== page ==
• 20 or more air temperature observations for the month, and 1 or more of the following:
      • absolute value of bias is at least 4.0 deg C
      • standard deviation of difference is at least 6.0 deg C
      • percentage of reports that were gross errors is at least 25% of the total number of reports received for this parameter.

    Wind direction:

    • 20 or more wind direction observations for the month, and 1 or more of the following:
      • absolute value of bias is at least 30.0 degrees
      • standard deviation of difference is at least 80.0 degrees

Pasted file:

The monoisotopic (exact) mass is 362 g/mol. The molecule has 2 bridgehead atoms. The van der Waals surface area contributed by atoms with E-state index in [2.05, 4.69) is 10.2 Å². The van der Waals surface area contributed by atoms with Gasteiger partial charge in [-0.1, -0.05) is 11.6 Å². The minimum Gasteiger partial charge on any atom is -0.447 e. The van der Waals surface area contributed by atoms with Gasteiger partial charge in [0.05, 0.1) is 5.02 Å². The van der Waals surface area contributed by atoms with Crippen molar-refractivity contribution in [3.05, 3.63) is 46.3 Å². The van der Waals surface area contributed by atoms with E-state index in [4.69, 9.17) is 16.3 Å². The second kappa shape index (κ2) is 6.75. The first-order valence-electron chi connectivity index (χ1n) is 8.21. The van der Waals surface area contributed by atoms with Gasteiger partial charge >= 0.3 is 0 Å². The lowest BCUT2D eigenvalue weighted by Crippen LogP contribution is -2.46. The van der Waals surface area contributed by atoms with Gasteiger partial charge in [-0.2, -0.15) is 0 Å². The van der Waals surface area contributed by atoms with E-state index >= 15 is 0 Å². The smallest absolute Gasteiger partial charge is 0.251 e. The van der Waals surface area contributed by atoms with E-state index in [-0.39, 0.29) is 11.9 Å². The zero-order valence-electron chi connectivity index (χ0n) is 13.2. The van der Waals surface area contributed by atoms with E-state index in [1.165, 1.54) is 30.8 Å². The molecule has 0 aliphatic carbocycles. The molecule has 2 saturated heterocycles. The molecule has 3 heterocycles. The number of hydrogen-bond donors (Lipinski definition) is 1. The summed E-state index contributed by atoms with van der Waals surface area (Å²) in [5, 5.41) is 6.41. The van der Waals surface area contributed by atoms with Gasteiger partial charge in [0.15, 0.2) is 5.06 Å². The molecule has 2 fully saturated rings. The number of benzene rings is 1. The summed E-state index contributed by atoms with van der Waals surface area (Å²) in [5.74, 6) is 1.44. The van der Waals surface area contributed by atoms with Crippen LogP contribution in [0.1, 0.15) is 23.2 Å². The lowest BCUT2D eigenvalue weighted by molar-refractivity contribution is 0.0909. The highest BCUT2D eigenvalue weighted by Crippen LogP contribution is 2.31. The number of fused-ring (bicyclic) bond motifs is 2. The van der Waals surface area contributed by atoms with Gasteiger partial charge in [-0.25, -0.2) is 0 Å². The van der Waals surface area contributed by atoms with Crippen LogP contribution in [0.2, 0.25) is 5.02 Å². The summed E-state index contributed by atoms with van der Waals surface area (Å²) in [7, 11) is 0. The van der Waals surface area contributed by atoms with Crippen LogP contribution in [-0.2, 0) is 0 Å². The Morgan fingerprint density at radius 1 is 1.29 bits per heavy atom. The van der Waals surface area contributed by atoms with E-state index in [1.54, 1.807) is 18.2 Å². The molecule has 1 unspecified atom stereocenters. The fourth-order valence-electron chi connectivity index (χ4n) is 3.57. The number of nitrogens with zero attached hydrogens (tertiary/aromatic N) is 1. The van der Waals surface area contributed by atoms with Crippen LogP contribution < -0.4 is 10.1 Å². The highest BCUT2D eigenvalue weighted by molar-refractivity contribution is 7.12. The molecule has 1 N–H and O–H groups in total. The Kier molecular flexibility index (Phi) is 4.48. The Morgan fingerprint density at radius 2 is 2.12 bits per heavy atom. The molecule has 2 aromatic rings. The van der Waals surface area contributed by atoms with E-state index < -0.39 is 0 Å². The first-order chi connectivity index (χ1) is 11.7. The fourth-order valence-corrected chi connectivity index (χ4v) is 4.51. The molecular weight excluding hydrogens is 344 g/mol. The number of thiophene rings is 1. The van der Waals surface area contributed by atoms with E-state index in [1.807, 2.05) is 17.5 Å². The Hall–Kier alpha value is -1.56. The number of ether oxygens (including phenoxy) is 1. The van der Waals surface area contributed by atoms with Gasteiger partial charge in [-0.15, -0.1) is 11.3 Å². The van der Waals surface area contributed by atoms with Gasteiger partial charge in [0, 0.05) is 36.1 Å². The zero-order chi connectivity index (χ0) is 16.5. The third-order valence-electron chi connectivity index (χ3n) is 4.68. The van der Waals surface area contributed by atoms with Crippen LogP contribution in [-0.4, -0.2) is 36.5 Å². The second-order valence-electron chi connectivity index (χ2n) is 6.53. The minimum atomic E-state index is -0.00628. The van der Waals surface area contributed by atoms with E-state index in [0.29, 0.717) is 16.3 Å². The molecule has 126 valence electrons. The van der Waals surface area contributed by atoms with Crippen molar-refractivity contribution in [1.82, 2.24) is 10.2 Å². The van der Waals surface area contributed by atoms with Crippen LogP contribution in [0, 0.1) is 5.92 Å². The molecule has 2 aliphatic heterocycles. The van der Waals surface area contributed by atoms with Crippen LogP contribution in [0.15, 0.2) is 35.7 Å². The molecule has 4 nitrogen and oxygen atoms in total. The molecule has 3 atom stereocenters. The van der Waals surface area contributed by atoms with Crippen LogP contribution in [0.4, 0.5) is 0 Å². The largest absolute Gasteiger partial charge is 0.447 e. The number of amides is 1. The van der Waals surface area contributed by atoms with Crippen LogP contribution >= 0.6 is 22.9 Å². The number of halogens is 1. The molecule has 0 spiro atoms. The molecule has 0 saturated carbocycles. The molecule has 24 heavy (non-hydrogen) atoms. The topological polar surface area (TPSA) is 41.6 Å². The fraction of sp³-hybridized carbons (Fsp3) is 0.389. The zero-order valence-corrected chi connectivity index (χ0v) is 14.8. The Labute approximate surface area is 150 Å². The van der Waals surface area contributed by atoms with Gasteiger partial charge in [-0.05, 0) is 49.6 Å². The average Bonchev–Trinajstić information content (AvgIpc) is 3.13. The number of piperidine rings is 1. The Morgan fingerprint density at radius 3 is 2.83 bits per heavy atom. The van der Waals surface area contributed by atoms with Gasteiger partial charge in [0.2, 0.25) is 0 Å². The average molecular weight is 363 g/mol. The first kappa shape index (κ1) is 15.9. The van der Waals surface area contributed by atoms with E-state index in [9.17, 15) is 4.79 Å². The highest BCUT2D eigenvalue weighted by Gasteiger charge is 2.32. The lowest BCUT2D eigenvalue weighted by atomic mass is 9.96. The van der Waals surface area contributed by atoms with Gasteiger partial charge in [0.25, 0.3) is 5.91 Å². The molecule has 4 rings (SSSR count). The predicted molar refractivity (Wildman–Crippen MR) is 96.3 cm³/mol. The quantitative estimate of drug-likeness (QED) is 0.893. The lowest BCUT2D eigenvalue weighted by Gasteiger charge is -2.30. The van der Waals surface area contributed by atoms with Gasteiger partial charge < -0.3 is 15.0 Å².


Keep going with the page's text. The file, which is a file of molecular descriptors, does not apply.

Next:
• percentage of reports that were gross errors is at least 25% of the total number of reports received for this parameter.

    Wind speed:

    • 20 or more wind speed observations for the month, and 1 or more of the following:
      • absolute value of bias is at least 5.0 m/s
      • percentage of reports that were gross errors is at least 25% of the total number of reports received for this parameter.

    Sea surface temperature (sst):

    • 20 or more sst observations for the month, and 1 or more of the following:
      • absolute value of bias is at least 4.0 deg C
      • standard deviation of difference is at least 6.0 deg C
      • percentage of reports that were gross errors is at least 25% of the total number of reports received for this parameter.

  • Gulf of Alaska monthly statistics and International SeaKeepers Society monthly statistics: